Make this one plural, as in Best Shops. The Houston Museum of Natural Science severs the traditional museum gift store into a parent-and-child participatory sport. Mom and Dad -- or just those without children -- get their consumer time in the fairly upscale Collector's Gift Shop. The quiet confines with classy thick wood accents offer up genuine collectibles and quality goods, ranging from luminous butterfly wings pressed into glass to C.L. Whiting's "leaf leather" purses and accessories. And the museum's special exhibitions, such as the "Kremlin Gold" display of jewels, have a gift shop all their own. Meanwhile, Junior gets his separate hunting ground in the kids' shop. Children can roam this area, grabbing at the vast arrays of rubber dinosaurs and other educational toys, both Stone Age and futuristic. Of course, kids of all ages snap up the "Space Mucus," a gooey, glow-in-the-dark steal at $2.75. At the unique shops of the Museum of Natural Science, to each his (or her) own. To own. That's the way it ought to be.
The problem with soy is that it's kind of boring in its natural state. That's why you need to get to a place that will take this brilliant source of protein and transform it into countless mouthwatering, delicious edibles. Okay, so Whole Foods doesn't actually do the transforming. But it does sell the stuff in all of its glorious incarnations. Whether it's fake buffalo wings and "chicken" nuggets or those strange-sounding "tofu pups" (hot dogs made from soy), Whole Foods Market offers quite the variety of soy stuff. And we haven't even mentioned the many different options of soy milk (vanilla, chocolate or plain!). For the soy neophyte, Whole Foods is no doubt the most convenient, accessible way to learn about the wonders of the food that has been credited for lowering cholesterol, fighting kidney disease and even easing menopause's hot flashes. And with the selection at Whole Foods, it's not so(y) boring after all.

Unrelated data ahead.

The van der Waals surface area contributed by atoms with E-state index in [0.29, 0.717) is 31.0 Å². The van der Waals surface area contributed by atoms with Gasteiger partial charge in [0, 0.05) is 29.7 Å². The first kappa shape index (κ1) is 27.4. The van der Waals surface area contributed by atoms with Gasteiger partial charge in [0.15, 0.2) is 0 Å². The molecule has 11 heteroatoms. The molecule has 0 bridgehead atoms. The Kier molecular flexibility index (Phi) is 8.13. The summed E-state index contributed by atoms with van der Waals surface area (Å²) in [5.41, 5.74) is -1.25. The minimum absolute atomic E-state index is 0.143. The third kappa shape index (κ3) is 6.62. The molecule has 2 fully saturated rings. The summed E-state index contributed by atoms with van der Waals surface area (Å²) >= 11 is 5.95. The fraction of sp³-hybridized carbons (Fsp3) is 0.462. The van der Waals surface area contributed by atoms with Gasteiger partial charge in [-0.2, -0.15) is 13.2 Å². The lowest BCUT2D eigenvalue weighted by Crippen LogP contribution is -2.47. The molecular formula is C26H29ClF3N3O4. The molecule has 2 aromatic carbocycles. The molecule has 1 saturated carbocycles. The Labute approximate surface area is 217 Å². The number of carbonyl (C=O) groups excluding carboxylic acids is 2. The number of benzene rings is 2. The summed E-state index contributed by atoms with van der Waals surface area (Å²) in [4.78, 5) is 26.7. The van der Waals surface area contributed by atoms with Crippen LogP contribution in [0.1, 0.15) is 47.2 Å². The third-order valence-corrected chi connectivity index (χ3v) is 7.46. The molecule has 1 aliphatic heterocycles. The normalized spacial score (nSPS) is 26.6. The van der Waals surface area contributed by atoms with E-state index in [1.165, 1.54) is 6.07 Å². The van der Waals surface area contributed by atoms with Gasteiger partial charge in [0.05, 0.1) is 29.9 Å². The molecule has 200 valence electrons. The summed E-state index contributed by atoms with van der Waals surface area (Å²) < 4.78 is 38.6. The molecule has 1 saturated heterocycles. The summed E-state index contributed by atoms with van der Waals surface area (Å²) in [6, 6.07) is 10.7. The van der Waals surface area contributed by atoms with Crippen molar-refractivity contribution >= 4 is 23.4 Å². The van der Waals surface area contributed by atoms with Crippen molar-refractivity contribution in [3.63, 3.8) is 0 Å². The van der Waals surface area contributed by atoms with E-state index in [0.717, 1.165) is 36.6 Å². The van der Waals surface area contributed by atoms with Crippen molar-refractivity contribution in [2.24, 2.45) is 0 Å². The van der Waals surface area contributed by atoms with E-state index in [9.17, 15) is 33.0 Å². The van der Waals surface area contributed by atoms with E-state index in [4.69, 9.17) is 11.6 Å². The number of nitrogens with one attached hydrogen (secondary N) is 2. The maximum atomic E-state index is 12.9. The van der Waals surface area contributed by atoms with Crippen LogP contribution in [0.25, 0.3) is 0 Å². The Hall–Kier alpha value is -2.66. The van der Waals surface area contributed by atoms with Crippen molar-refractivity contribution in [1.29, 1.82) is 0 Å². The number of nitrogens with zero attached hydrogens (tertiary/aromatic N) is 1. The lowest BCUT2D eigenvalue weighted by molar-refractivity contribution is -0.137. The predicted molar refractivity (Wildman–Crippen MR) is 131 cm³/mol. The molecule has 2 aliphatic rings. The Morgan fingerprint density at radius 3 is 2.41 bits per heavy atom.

Her name tag reads "Dawn," and she's always there with a smile. This very small Fiesta is in a transitional neighborhood, so the customers cross a wide income range, with a variety of demands. On one busy weekend, Dawn was working all by herself. The line was long, and several people needed a number of things sliced or served into containers. Some in the line were noticeably irritated, and several took out their frustration on Dawn -- with heavy sighs and choice words. Somehow, though, Dawn just kept smiling, filling their orders as requested. So now, every time we see her, we try to return that smile along with our patience.
All freedom-loving people would be inspired to walk into the Menil Collection Bookstore and see, front and center on the largest display rack, an art-book cover photograph of a very lifelike sculpture of an erect penis -- and directly across from the children's section, too. Perhaps it's an up-yours salute to the outgoing senator and philistine from North Carolina. More likely, it simply struck manager and book buyer Patrick Phipps as an arresting image, of which this little gray building is chock-full. Phipps and his assistant, William Willis, are themselves artists. That's probably why the Menil bookstore cannot be compared to the self-absorbed, kitsch-filled truck stops that are most museum gift shops today. In addition, nobody's lips move when they're thumbing through the stock. Indeed, the hypnotic array of imagery -- books, postcards and posters -- is dedicated only partially to what's currently on display in the Menil Collection. Perhaps the most appealing part of the bookstore is hanging on the walls: paintings, collages and prints by Houston artists. Although they are for sale, they represent a kind of second, rotating collection of local talent to supplement the masterpieces across the street.